Triangles and People Are Important

In a recent symphony concert there came to the audience's attention an instrument whose value to the orches tra seemed most insignificant--the tri angle.

Although the triangle seemed insig nificant, as so many of us picture our selves, imagine how less beautiful would have been the Tchaikovsky sym phony had it been improperly sounded.

Throughout the early part of the concert this tiny instrument remained silent as its performer attended the obviously more important task of pounding out rhythms of the tympani.
Then, toward the end of the concert program and during a stirring move ment of a Tchaikovsky symphony, the triangle was lifted from its stand, and during a melodic interlude produced a tonic rhythm without which the sym phony could not have been complete.
It became obvious that this seeming ly unimportant instrument did have a place in the symphony orchestra, and in retrospect that personalities, like musical instruments, also have a very real part to play in life.
For example, in every institution individuals of every rank contribute to the fulfillment of every goal and pur pose as do every orchestral instrument from the violins to the triangle.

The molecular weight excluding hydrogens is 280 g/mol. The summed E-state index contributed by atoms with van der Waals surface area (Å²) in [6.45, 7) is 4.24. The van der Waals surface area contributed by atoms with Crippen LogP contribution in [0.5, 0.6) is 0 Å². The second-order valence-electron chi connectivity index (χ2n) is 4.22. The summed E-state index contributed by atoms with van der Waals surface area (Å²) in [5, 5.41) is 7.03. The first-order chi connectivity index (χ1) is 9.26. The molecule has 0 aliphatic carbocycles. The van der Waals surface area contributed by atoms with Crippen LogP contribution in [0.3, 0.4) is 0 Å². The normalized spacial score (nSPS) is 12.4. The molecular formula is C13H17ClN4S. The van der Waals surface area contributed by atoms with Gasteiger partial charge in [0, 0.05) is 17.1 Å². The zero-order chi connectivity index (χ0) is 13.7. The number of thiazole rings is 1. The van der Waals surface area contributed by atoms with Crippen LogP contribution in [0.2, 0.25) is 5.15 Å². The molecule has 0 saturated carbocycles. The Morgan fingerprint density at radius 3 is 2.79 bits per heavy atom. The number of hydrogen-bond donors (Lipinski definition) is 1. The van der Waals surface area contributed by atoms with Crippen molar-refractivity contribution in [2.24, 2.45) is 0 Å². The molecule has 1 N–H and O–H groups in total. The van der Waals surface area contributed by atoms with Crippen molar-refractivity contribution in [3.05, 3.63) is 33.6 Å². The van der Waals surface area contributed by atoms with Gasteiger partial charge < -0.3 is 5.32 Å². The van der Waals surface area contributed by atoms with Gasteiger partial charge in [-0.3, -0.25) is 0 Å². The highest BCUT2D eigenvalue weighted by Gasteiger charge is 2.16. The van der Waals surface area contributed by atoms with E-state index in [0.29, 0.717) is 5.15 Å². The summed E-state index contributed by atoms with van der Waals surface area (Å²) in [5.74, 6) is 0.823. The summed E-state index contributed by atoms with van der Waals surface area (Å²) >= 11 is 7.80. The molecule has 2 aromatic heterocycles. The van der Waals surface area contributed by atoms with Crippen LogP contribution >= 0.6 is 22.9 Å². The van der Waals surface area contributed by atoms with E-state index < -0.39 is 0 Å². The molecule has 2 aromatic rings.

Everyone can't become as sounding drums or singing violins, but every personality can, in some way, serve as an instrument for God and humanity in this "symphony of life."
The world's great composers pro duced masterpieces in which every in strument plays a vital role. Life's great Composer also requires of us important contributions to an eternal symphony whose theme is of love, un derstanding and sacrifice, or as Christ expressed it, ". . . not to be ministered unto, but to minister."
To achieve our place in this "Great Symphony," we must practice those measures which incorporate responsi bility and commitment; we must ob serve the directions of those who lead our efforts; and we must give empha sis to that golden melody composed by Christ, "Do ye also unto others as ye would have them do unto you."


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A new full color and sound motion picture showing the expansive and beautiful Berry campuses, forest and agricultural lands--and highlighting the distinctive educational program--will be released next month. And copies will be loaned to you, without charge, for the asking.